“To practice any art, no matter how well or badly, is a way to make your soul grow. So do it.” ~ Kurt Vonnegut
What is art? It is the act of creating something entirely new, releasing pieces of your soul into the ether, and thereby adding to the depth and the meaning of the very universe itself.
Even if it’s a rudimentary scribble, or a lopsided clay pot you bravely threw on a potting wheel despite your suspicion that you have no right to even be near a lump of clay, something has happened. Something has changed. You stuck your toe on the mysterious waters of creation, the origin of our very existence. That’s heavy.
I recently went home and visited my mom, finding myself surrounded, as usual, by my child self in the form of art. There are all stages of my life represented on the walls and shelves of my mother’s house in the form of paintings, ceramics, poems, photos, and recipes (yes, cooking is art! Oh, is it art!)
None of this art I made is museum worthy, whatever that means, and some of it is downright hideous—I spotted a pair of pink hippos with crossed eyes and lumpy thighs I’d sculpted in grade school pushed to the waaaaay back of a book case; hippos so grotesque, even my eternally proud mother tried to downplay their presence.
Also found; a flat blue clay pond with ducks and reeds poking up in strange angles out of the “water,” a poem I’d written about seeing a dead armadillo on the road in Florida, a bead bracelet held together with tangled nylon threads and an oversized button, and a (framed) watercolor of a praying mantis doing something unspeakable to the warped iris I had set him upon.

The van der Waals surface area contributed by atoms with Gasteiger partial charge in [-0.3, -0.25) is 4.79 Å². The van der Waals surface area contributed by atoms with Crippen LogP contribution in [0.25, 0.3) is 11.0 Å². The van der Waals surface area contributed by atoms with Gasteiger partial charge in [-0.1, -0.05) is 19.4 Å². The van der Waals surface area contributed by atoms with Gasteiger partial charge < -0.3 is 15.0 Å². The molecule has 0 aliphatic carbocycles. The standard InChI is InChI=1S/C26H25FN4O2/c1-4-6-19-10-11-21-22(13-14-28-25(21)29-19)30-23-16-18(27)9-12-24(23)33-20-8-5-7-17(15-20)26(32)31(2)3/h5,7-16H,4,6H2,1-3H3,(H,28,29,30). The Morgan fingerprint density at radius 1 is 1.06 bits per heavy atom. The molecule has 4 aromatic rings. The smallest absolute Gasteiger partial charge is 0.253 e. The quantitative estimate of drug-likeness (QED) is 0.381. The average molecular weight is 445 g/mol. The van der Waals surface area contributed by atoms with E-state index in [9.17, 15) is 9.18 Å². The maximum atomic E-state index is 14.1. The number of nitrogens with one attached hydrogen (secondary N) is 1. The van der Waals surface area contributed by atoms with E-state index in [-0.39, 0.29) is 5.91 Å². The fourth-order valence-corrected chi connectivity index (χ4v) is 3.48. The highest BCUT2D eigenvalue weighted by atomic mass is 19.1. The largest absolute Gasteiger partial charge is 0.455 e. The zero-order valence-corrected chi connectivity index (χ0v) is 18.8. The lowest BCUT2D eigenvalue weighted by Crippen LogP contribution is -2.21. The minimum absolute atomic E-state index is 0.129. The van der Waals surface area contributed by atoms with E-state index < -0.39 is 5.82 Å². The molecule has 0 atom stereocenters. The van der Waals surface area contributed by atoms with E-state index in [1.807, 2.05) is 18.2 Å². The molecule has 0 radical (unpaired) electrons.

As an adult, I like to believe my art has achieved a greater level of sophistication. I’m still no Hurston, Klimt, Ansel Adams or Julia Child, but generally my writing is respectable, my painting spirited, my photographs well received and my cooking downright delicious.
But, I don’t need to do any of it. Im still not making anything all that awesome.
Why not just read great literature instead of writing blurb-y little articles? Why not hang somebody else’s painting or photographs on my wall? Even a reproduction; John Singer Sargent? Albrecht Durer? And why, why not just pick up a deep dish pizza with loads of farmers market vegetables and caramelized edges made by Burt from Burt’s Pizza, an actual pizza artist, who refuses to make more than 10 pies a day and has no employees other than himself and his wife, because the integrity of the food might be compromised?
Why? It’s not like any of my art is going to change the world. Or is it?
Making art changes the world by changing the artist who makes it.
No matter how much drivel you might be typing up on your Mac late at night because you can’t sleep, because your boyfriend dumped you, or your dog died, or you got demoted to salad man at the restaurant where you hoped to be head chef, that drivel is self reflective. You are processing feelings and information. In doing so, you are courageously allowing yourself to evolve and ready yourself for the next round of life. We can do this through any art form, digging the painful fragments of ourselves out and gaining an invaluable and fresh perspective.